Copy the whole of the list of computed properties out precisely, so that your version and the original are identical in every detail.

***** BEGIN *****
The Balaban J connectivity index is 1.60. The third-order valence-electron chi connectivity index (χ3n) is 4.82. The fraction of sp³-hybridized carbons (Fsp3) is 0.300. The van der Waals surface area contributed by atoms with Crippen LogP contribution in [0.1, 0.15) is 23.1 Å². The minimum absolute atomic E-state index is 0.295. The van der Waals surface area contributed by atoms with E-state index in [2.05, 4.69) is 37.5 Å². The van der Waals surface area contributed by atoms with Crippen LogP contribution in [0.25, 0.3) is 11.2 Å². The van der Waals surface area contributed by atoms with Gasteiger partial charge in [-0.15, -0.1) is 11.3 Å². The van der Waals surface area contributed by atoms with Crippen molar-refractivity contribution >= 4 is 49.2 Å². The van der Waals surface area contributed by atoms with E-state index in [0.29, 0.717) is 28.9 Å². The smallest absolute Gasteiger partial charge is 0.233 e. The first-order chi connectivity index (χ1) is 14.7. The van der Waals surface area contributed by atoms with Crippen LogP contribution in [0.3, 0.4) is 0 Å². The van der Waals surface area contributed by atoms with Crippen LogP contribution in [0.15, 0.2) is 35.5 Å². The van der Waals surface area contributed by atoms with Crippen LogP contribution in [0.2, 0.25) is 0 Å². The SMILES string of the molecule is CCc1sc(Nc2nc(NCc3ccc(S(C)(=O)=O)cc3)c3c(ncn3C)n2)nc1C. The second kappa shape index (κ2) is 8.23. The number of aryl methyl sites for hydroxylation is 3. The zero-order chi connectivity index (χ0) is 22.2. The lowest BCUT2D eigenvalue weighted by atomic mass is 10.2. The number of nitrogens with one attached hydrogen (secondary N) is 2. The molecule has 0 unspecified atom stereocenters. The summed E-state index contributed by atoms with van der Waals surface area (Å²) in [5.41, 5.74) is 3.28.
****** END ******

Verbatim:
The Balaban J connectivity index is 1.60. The third-order valence-electron chi connectivity index (χ3n) is 4.82. The fraction of sp³-hybridized carbons (Fsp3) is 0.300. The van der Waals surface area contributed by atoms with Crippen LogP contribution in [0.1, 0.15) is 23.1 Å². The minimum absolute atomic E-state index is 0.295. The van der Waals surface area contributed by atoms with E-state index in [2.05, 4.69) is 37.5 Å². The van der Waals surface area contributed by atoms with Crippen LogP contribution in [0.25, 0.3) is 11.2 Å². The van der Waals surface area contributed by atoms with Gasteiger partial charge in [-0.15, -0.1) is 11.3 Å². The van der Waals surface area contributed by atoms with Crippen molar-refractivity contribution >= 4 is 49.2 Å². The van der Waals surface area contributed by atoms with E-state index in [0.29, 0.717) is 28.9 Å². The smallest absolute Gasteiger partial charge is 0.233 e. The first-order chi connectivity index (χ1) is 14.7. The van der Waals surface area contributed by atoms with Crippen LogP contribution in [0.3, 0.4) is 0 Å². The van der Waals surface area contributed by atoms with Crippen LogP contribution in [0.15, 0.2) is 35.5 Å². The van der Waals surface area contributed by atoms with Crippen LogP contribution in [0.2, 0.25) is 0 Å². The SMILES string of the molecule is CCc1sc(Nc2nc(NCc3ccc(S(C)(=O)=O)cc3)c3c(ncn3C)n2)nc1C. The second kappa shape index (κ2) is 8.23. The number of aryl methyl sites for hydroxylation is 3. The zero-order chi connectivity index (χ0) is 22.2. The lowest BCUT2D eigenvalue weighted by atomic mass is 10.2. The number of nitrogens with one attached hydrogen (secondary N) is 2. The molecule has 0 unspecified atom stereocenters. The summed E-state index contributed by atoms with van der Waals surface area (Å²) in [5.41, 5.74) is 3.28.